It won’t shock you to learn that Milwaukee’s neighborhoods have changed a lot over more than a century’s worth of history. Some of that history is still visible today, like the former gas station that is now a coffee shop in Sherman Park or the reclaimed Victorian homes in the Concordia neighborhood.
Other parts are lost to the pages of time, but they resurface in the pages of historian John Gurda’s latest book. Milwaukee: City of Neighborhoods is perhaps the definitive neighborhood-by-neighborhood look at the city of Milwaukee.
Gurda's book largely covers the area between Silver Spring on the north to Layton Avenue on the south, west to 60th and east to Lake Michigan. "It is the older part of town, the town developed before World War II, but that is the historic heart of the city," he says.
"(Milwaukee's neighborhoods) are constantly changing," Gurda says. "One generation's 6th Ward is the next generation's Brewers Hill." Active neighborhood associations normally declare a neighborhood's boarders, but "they tend to be more products of perception more than products of law," he says.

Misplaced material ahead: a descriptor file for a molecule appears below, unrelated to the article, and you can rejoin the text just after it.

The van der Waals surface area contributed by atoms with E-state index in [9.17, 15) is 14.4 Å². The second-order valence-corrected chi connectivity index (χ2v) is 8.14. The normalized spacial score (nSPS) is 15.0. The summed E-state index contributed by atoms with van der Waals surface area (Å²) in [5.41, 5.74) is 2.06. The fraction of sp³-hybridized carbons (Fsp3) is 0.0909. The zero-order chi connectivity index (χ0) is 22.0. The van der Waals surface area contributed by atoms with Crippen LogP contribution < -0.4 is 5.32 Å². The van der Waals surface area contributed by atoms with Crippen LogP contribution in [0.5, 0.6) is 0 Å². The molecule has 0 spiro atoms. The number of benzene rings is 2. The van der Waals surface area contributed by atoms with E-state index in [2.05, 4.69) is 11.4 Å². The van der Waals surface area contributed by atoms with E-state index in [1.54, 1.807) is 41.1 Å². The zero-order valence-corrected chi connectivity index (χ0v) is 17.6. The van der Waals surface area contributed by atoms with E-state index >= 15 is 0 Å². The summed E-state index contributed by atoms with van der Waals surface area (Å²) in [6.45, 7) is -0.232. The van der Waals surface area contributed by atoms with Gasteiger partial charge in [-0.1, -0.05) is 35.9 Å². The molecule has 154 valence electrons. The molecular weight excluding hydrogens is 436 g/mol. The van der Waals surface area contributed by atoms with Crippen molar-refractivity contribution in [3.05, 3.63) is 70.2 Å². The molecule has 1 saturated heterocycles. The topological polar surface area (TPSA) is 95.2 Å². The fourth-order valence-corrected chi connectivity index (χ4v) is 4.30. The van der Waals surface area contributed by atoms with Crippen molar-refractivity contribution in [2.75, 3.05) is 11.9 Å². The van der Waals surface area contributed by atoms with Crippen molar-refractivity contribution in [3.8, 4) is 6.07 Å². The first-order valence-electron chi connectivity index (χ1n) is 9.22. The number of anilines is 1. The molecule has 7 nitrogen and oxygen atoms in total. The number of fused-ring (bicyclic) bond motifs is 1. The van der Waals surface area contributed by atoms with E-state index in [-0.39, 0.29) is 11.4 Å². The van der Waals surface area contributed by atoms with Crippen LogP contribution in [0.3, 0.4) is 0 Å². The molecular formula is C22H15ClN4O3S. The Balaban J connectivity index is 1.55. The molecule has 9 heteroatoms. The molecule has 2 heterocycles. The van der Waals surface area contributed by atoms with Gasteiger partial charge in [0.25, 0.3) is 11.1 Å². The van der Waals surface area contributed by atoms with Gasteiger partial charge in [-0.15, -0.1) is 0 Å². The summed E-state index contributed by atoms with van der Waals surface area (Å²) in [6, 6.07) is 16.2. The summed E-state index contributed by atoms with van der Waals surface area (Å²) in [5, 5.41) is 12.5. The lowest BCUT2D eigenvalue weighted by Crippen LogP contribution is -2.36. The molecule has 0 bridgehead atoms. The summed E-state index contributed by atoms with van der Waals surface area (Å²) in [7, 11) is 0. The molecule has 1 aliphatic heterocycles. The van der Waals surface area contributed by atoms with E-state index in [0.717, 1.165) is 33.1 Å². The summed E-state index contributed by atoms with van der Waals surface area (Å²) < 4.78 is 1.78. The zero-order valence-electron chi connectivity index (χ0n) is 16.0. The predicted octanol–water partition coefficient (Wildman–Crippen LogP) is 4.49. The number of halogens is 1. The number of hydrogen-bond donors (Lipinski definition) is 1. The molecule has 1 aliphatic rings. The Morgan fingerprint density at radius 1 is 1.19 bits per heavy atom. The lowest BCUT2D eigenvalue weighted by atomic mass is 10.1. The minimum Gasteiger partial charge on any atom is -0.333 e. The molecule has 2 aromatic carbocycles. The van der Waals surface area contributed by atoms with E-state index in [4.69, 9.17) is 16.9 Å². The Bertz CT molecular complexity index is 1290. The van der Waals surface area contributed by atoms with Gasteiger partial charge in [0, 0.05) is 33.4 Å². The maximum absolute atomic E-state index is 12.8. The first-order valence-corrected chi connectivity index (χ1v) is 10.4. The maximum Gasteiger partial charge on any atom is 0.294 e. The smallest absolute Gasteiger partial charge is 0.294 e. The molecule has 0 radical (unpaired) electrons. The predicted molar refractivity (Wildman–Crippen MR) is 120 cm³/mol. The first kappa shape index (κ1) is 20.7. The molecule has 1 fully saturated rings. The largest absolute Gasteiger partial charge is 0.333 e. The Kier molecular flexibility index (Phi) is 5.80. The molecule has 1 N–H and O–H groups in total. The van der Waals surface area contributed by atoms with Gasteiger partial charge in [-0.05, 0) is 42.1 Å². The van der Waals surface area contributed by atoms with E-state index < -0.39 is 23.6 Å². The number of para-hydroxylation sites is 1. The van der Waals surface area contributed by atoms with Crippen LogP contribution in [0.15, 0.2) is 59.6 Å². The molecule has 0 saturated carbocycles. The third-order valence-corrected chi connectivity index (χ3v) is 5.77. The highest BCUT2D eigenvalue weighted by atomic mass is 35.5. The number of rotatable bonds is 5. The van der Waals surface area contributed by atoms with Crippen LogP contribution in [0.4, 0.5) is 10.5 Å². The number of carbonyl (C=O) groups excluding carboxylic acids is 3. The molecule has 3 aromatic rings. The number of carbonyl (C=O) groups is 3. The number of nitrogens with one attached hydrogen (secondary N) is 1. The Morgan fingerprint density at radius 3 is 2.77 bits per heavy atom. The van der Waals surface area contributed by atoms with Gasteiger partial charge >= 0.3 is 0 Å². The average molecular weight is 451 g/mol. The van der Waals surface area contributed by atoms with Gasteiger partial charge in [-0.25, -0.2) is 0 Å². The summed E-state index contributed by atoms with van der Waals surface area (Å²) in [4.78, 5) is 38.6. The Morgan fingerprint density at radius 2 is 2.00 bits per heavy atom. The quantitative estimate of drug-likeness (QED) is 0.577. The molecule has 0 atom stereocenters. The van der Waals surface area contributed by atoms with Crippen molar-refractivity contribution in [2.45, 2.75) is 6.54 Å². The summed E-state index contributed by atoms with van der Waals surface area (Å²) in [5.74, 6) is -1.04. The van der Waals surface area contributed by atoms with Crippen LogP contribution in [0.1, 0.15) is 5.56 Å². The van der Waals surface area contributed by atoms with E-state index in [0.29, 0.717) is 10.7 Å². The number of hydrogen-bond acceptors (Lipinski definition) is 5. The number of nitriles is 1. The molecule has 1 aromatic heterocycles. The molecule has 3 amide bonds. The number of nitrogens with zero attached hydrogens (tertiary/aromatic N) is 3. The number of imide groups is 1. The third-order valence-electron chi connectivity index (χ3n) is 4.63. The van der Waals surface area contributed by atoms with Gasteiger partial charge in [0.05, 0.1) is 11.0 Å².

Gurda believes if you know about your own neighborhood, you will be curious about others. He hopes to bring parity to neighborhoods and says, "Metcalfe Park and Lindsay Heights are no less than Bay View and North Point."
"We pass through these areas everyday of the week and take them for granted. And seeing how they have evolved, seeing how they are different, seeing how they interrelate, I think can only enrich your experience of the urban life," says Gurda.
Historian John Gurda is the author of twenty-one books, the latest of which is Milwaukee: City of Neighborhoods. The book is published by Historic Milwaukee, Inc. You can read a chapter of the book here.